• Benzodiazepine;
  • drug abuse;
  • hydrocodone;
  • medical examiner;
  • methadone;
  • opioid;
  • overdose;
  • oxycodone


Aims  To describe all people dying from unintentional overdoses of methadone or other opioid analgesics (OOA) in West Virginia in 2006.

Design  We analyzed medical examiner data supplemented by data from the state prescription drug monitoring program. We compared people whose deaths involved methadone with those whose deaths involved OOA.

Findings  The methadone group included 87 decedents, and the OOA group included 163 decedents. Most were male. Decedents in the methadone group were significantly younger than those in the OOA group: more than a quarter were 18–24 years of age. For both groups, approximately 50% had a history of pain, and 80% had a history of substance abuse. There was no intergroup difference in the prevalence of benzodiazepines at post-mortem. Methadone was significantly less likely to have ever been prescribed than OOA. Among those with prescriptions, the proportion prescribed within 30 days of death was significantly greater for methadone than for hydrocodone, but not for oxycodone. Ten (11.5%) of the methadone decedents were enrolled in an opiate treatment program (OTP) at the time of death.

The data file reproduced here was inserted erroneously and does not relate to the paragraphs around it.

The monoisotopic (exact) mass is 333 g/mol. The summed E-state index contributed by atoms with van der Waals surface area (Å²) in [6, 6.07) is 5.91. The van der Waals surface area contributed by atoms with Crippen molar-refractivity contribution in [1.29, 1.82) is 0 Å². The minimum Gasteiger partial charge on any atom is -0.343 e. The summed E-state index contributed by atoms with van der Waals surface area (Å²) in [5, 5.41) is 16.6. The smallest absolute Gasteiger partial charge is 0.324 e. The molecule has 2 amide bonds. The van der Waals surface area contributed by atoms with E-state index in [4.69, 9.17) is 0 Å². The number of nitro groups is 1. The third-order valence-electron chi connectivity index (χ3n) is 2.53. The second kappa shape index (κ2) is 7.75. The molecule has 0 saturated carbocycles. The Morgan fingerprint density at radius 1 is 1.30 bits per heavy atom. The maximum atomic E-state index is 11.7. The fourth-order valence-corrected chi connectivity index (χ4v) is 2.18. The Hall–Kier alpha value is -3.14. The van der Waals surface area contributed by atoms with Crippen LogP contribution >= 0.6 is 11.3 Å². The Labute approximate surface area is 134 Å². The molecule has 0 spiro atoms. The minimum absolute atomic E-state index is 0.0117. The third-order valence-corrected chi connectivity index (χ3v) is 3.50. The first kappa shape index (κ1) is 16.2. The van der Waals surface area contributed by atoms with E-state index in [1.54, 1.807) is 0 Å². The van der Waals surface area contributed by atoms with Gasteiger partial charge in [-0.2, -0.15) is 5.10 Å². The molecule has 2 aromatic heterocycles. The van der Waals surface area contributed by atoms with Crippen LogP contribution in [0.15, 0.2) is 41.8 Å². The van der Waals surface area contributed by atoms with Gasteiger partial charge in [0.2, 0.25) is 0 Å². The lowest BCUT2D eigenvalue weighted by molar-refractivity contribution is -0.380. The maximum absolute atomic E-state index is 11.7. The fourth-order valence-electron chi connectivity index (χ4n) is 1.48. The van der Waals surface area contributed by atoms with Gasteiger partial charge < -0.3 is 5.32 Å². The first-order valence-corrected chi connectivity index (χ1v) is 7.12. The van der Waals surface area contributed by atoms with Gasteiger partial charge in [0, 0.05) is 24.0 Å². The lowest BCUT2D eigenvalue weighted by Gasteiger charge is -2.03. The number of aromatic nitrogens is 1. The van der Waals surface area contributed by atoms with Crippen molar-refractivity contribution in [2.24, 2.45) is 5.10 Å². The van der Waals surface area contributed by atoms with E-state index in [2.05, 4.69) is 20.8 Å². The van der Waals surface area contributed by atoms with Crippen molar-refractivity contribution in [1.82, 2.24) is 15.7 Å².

Conclusions  The high prevalence of a substance abuse history and lack of prescriptions suggest that most of the deaths in both groups are related to substance abuse. There was no indication of a harmful effect from methadone's metabolic interaction with benzodiazepines, but provider or patient unfamiliarity with methadone may have been a risk factor. Prescribing methadone, especially to young males, requires extra care. Providers, OTPs and coroners/medical examiners should use state prescription drug monitoring programs to monitor the use of controlled substances by their patients.